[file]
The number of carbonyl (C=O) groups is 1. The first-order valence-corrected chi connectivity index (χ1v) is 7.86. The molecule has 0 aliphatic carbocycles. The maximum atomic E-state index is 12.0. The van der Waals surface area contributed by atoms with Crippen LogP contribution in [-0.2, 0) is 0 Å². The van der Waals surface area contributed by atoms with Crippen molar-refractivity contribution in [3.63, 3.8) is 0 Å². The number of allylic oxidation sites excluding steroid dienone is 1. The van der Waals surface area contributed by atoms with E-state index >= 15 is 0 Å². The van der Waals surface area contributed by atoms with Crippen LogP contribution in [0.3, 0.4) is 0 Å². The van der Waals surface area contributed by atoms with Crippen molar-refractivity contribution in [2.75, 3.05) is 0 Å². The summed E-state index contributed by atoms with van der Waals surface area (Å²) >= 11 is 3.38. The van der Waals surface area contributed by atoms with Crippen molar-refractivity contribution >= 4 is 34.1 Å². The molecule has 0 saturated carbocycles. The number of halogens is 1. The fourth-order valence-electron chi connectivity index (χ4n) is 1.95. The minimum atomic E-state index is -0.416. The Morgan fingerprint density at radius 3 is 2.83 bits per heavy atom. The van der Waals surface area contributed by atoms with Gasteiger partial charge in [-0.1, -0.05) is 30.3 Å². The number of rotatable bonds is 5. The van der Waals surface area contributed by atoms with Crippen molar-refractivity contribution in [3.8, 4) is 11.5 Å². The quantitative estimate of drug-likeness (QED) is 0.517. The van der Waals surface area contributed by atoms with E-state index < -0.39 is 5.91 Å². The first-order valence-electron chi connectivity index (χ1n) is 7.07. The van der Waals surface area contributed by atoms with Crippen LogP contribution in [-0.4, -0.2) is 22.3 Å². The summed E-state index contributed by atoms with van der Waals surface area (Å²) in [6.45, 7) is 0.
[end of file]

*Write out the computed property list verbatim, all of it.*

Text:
The number of carbonyl (C=O) groups is 1. The first-order valence-corrected chi connectivity index (χ1v) is 7.86. The molecule has 0 aliphatic carbocycles. The maximum atomic E-state index is 12.0. The van der Waals surface area contributed by atoms with Crippen LogP contribution in [-0.2, 0) is 0 Å². The van der Waals surface area contributed by atoms with Crippen molar-refractivity contribution in [3.63, 3.8) is 0 Å². The number of allylic oxidation sites excluding steroid dienone is 1. The van der Waals surface area contributed by atoms with E-state index >= 15 is 0 Å². The van der Waals surface area contributed by atoms with Crippen LogP contribution in [0.3, 0.4) is 0 Å². The van der Waals surface area contributed by atoms with Crippen molar-refractivity contribution in [2.75, 3.05) is 0 Å². The summed E-state index contributed by atoms with van der Waals surface area (Å²) >= 11 is 3.38. The van der Waals surface area contributed by atoms with Crippen molar-refractivity contribution >= 4 is 34.1 Å². The molecule has 0 saturated carbocycles. The number of halogens is 1. The fourth-order valence-electron chi connectivity index (χ4n) is 1.95. The minimum atomic E-state index is -0.416. The Morgan fingerprint density at radius 3 is 2.83 bits per heavy atom. The van der Waals surface area contributed by atoms with Gasteiger partial charge in [-0.1, -0.05) is 30.3 Å². The number of rotatable bonds is 5. The van der Waals surface area contributed by atoms with Crippen molar-refractivity contribution in [3.8, 4) is 11.5 Å². The quantitative estimate of drug-likeness (QED) is 0.517. The van der Waals surface area contributed by atoms with E-state index < -0.39 is 5.91 Å². The first-order valence-electron chi connectivity index (χ1n) is 7.07. The van der Waals surface area contributed by atoms with Crippen LogP contribution in [-0.4, -0.2) is 22.3 Å². The summed E-state index contributed by atoms with van der Waals surface area (Å²) in [6.45, 7) is 0.